- The Washington Times - Thursday, May 10, 2007

SUFFOLK, Va. (AP) — The commemoration of the 400th anniversary of the founding of Jamestown was to include a replica of an early Nansemond Indian village from the 1600s, but the project never got started because of an impasse between the tribe and city officials.

The Nansemond Indians, one of eight tribes recognized by the state, hoped to build the Mattanock Town tourist attraction in time for Jamestown 2007, marking the anniversary of the first permanent British colony in the United States. The proposed site would have included the village, a museum and tribal center on city parkland given to the tribe.

But with the anniversary events set to start today, the project remains stalled.

“I don’t know who to blame,” said Thomas Hazelwood, Suffolk’s commissioner of revenue who was on a task force that studied the project in 2002. “All of us were anxious to have something for this year. Maybe it’s just an idea whose time hasn’t come.”

Tribal leaders wanted the city to give them 99 acres of land on the Nansemond River, a request that quickly became the center of the dispute. Much of the land, part of city-owned Lone Star Lakes, is an elevated bluff with sweeping river views.

Not sure whether the project would work, the city told tribe officials that they could lease as much as 10 acres for the village, with an option to buy that amount should the village succeed. Neither side budged from its position.

“It was simply that the land they intended to build it on is valuable waterfront property,” said archaeologist Randolph Turner, director of the state Department of Historic Resources’ office in Portsmouth, who supports the project. “Anything like that is going to take considerable negotiation.”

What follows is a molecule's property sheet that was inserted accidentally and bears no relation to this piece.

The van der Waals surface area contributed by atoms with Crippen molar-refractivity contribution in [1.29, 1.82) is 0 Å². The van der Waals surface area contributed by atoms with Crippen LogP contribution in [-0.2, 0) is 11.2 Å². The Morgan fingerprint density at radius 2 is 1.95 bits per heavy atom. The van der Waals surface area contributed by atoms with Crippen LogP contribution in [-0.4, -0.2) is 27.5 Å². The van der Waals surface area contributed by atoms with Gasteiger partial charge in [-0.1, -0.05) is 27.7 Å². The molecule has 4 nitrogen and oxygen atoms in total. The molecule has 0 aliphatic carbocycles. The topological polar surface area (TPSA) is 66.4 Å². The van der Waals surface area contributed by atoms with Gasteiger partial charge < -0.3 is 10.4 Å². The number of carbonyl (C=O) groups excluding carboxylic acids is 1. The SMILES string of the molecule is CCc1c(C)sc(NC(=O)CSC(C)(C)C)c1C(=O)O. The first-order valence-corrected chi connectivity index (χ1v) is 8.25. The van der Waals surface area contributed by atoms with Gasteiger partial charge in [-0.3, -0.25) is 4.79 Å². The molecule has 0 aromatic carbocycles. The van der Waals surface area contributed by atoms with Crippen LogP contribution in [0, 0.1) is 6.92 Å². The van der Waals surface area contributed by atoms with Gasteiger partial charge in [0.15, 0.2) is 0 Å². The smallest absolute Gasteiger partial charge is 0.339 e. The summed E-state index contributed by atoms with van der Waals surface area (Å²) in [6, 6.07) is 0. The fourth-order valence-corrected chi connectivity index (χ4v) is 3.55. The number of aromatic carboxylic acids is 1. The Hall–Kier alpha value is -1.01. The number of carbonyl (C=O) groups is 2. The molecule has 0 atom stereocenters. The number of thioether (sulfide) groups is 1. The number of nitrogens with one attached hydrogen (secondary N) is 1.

Chief Barry Bass declined to talk about the troubled history of Mattanock Town.

Discussions between the two sides stalled in 2005 and 2006, but the project is officially still alive.

The tribe in January gave the City Council a business plan for Mattanock Town. It includes financial details about how the $8 million project, which the tribe plans to finance, would work. It calls for the city to deed the tribe 99 acres in August. A grand opening would be held in 2011.

City officials estimated the requisite public road, sewer and water-system improvements would cost about $9 million, an amount that most City Council members said Suffolk could not afford.

Chief Bass said his tribe, which has about 300 members, is deciding what to do next. Tribal leaders are scheduled to appear before the City Council in June.

“We have jumped through all their hoops, and there is nothing we’ve done that hasn’t been professional,” said Dot Dalton, a non-Indian honorary Nansemond member who has worked on the project. “This would be the biggest tourist attraction in this whole area.”

Mayor Linda Johnson, who said she supports the concept, said the village may have to be scaled back or built in phases on land leased, not given, to the tribe.

“That doesn’t mean the project needs to go away and die,” she said. “They have very strong feelings that this is their land, that their souls are in that land, and I respect that.”

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